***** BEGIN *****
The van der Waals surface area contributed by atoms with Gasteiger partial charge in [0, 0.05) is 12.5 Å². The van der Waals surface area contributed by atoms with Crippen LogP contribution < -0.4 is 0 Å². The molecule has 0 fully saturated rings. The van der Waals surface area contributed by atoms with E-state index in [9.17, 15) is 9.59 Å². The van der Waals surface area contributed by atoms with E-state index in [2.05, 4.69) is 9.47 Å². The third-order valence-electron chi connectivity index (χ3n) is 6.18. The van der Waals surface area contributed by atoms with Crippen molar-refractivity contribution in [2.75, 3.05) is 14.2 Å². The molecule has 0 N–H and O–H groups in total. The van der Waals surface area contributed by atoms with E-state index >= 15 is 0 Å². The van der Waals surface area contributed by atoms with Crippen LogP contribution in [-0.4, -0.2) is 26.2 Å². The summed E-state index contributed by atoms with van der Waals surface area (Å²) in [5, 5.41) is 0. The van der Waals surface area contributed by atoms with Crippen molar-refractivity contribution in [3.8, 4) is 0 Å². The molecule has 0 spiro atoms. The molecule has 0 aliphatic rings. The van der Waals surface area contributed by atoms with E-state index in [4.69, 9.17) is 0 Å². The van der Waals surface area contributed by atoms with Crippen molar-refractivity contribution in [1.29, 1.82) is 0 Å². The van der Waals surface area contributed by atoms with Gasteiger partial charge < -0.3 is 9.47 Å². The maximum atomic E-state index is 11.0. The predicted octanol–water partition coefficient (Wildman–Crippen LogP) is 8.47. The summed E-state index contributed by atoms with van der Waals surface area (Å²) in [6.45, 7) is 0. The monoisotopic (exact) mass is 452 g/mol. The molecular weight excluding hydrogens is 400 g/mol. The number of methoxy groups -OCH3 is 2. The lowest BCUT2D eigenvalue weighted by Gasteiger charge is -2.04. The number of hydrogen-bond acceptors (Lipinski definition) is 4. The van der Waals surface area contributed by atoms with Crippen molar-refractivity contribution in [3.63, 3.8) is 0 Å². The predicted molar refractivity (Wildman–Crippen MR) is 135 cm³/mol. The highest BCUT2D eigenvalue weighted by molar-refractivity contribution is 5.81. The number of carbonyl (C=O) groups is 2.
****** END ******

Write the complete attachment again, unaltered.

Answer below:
The van der Waals surface area contributed by atoms with Gasteiger partial charge in [0, 0.05) is 12.5 Å². The van der Waals surface area contributed by atoms with Crippen LogP contribution < -0.4 is 0 Å². The molecule has 0 fully saturated rings. The van der Waals surface area contributed by atoms with E-state index in [9.17, 15) is 9.59 Å². The van der Waals surface area contributed by atoms with E-state index in [2.05, 4.69) is 9.47 Å². The third-order valence-electron chi connectivity index (χ3n) is 6.18. The van der Waals surface area contributed by atoms with Crippen molar-refractivity contribution in [2.75, 3.05) is 14.2 Å². The molecule has 0 N–H and O–H groups in total. The van der Waals surface area contributed by atoms with E-state index >= 15 is 0 Å². The van der Waals surface area contributed by atoms with Crippen LogP contribution in [-0.4, -0.2) is 26.2 Å². The summed E-state index contributed by atoms with van der Waals surface area (Å²) in [5, 5.41) is 0. The van der Waals surface area contributed by atoms with Crippen molar-refractivity contribution in [3.8, 4) is 0 Å². The molecule has 0 spiro atoms. The molecule has 0 aliphatic rings. The van der Waals surface area contributed by atoms with E-state index in [4.69, 9.17) is 0 Å². The van der Waals surface area contributed by atoms with Crippen molar-refractivity contribution in [1.29, 1.82) is 0 Å². The van der Waals surface area contributed by atoms with Gasteiger partial charge < -0.3 is 9.47 Å². The maximum atomic E-state index is 11.0. The predicted octanol–water partition coefficient (Wildman–Crippen LogP) is 8.47. The summed E-state index contributed by atoms with van der Waals surface area (Å²) in [6.45, 7) is 0. The monoisotopic (exact) mass is 452 g/mol. The molecular weight excluding hydrogens is 400 g/mol. The number of methoxy groups -OCH3 is 2. The lowest BCUT2D eigenvalue weighted by Gasteiger charge is -2.04. The number of hydrogen-bond acceptors (Lipinski definition) is 4. The van der Waals surface area contributed by atoms with Crippen molar-refractivity contribution in [3.63, 3.8) is 0 Å². The predicted molar refractivity (Wildman–Crippen MR) is 135 cm³/mol. The highest BCUT2D eigenvalue weighted by molar-refractivity contribution is 5.81. The number of carbonyl (C=O) groups is 2.